The past decade has seen an increase in research documenting the benefits of children learning through play. However, the amount of play in American kindergarten classes remains on a steady decline. This article compares the findings from a netnographic study of seventy-eight kindergarten teachers’ message board discussions about play in kindergarten with those of more traditional studies and finds the teachers’ discussions in broad agreement with past research. The results further demonstrate that kindergarten teachers feel pressures from other teachers, principals, and school policies to focus on academic goals and that these pressures lead them to limit play. The author argues for further research to develop effective strategies to help teachers include play in kindergartens rather than merely increasing teacher awareness of the benefits of play. She details how a netnographic approach can complement traditional methods for understanding how teachers treat play in their classrooms. Key words: kindergarten; netnography; No Child Left Behind Act (NCLB); play-based teaching; Social Ecological Theory (SET)
The authors argue that childhood played a special role in the cultural-historical theory of human culture and biosocial development made famous by Soviet psychologist Lev S. Vygotsky and his circle. They discuss how this school of thought has, in turn, influenced contemporary play studies. Vygotsky used early childhood to test and refine his basic principles. He considered the make-believe play of preschoolers and kindergartners the means by which they overcame the impulsiveness of toddlers to develop the intentional behavior essential to higher mental functions. The authors explore the theory of play developed by Vygotsky’s colleague Daniel Elkonin based on these basic principles, as well as the implications for play in the work of such Vygotskians as Alexei Leontiv, Alexander Luria, and others, and how their work has been extended by more recent research. The authors also discuss the role of play in creating the Vygotsky school’s “zone of proximal development.” Like these researchers, old and new, the authors point to the need to teach young children how to play, but they caution teachers to allow play to remain a childhood activity instead of making it a lesson plan. Key words: childhood development; cultural-historical psychology; Lev S. Vygotsky; preschool play; zone of proximal development
William G. Tierney, Zoë B. Corwin, Tracey Fullerton, and Gisele Ragusa, eds., Postsecondary Play: The Role of Games and Social Media in Higher Educationopens PDF file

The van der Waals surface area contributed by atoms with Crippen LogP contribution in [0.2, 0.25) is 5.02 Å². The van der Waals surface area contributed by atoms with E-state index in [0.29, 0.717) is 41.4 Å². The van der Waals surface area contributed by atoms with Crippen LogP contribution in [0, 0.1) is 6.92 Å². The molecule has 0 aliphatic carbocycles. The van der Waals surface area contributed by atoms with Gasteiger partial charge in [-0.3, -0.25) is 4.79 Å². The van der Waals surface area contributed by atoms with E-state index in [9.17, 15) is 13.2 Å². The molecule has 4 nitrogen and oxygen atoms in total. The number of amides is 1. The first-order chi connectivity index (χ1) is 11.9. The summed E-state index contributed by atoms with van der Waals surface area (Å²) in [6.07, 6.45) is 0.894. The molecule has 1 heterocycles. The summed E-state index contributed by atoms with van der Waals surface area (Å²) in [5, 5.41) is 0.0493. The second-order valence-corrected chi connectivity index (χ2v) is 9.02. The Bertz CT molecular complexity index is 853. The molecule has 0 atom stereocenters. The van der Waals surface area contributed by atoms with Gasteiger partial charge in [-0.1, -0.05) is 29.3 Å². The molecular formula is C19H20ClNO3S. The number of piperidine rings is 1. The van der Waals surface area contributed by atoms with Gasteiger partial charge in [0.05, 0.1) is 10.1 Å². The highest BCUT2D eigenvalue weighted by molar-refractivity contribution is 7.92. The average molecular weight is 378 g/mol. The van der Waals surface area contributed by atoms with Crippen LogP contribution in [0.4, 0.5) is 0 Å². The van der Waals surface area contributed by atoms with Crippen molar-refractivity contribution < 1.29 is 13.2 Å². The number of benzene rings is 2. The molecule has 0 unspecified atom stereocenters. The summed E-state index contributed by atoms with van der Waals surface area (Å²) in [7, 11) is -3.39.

M. Kristana Textor
Charlene P. E. Burns
Timothy J. Welsh
Stephen P. Demanchick
Elena Bodrova is Director for Research and Development at Tools of the Mind and a Research Fellow at the National Institute for Early Education Research at Rutgers University. She began her work on Vygotsky in her native Russia, and her work has appeared widely in journals and essay collections. Deborah J. Leong is Executive Director at Tools of the Mind and Professor Emerita of Psychology at Metropolitan State College
of Denver. She is also a Research Fellow at the National Institute for Early Education Research. Bodrova and Leong codeveloped the Tools of Mind curriculum and coauthored, among other works, Tools of the Mind: The Vygotskian Approach to Early Childhood Education, Basics of Assessment.
Meghan Lynch is a doctoral candidate in the Dalla Lana School of Public Health at the University of Toronto. Her research on play-based education programs and netnographic methodology has appeared in, among others, Childhood Education Journal, Contemporary Issues in Early Childhood, Early Childhood Development and Care, Health Education Journal, Journal of Nutrition Education and Behavior, Journal of Research in Childhood
Education, and Pediatric Nursing.
Signe Juhl Møller is a doctoral fellow and lecturer in the Department of Developmental Psychology at the University of Copenhagen, where her thesis deals with creative imagination in play. She has contributed articles to Child Development, Journal of International Research in Early Childhood Education, and Journal of Playwork Practice.
Rachel Shields is a doctoral student in the Department of English and Cultural Studies at McMaster University. Her research interests include socio-cultural studies of science and technology and utopianism in literature and politics.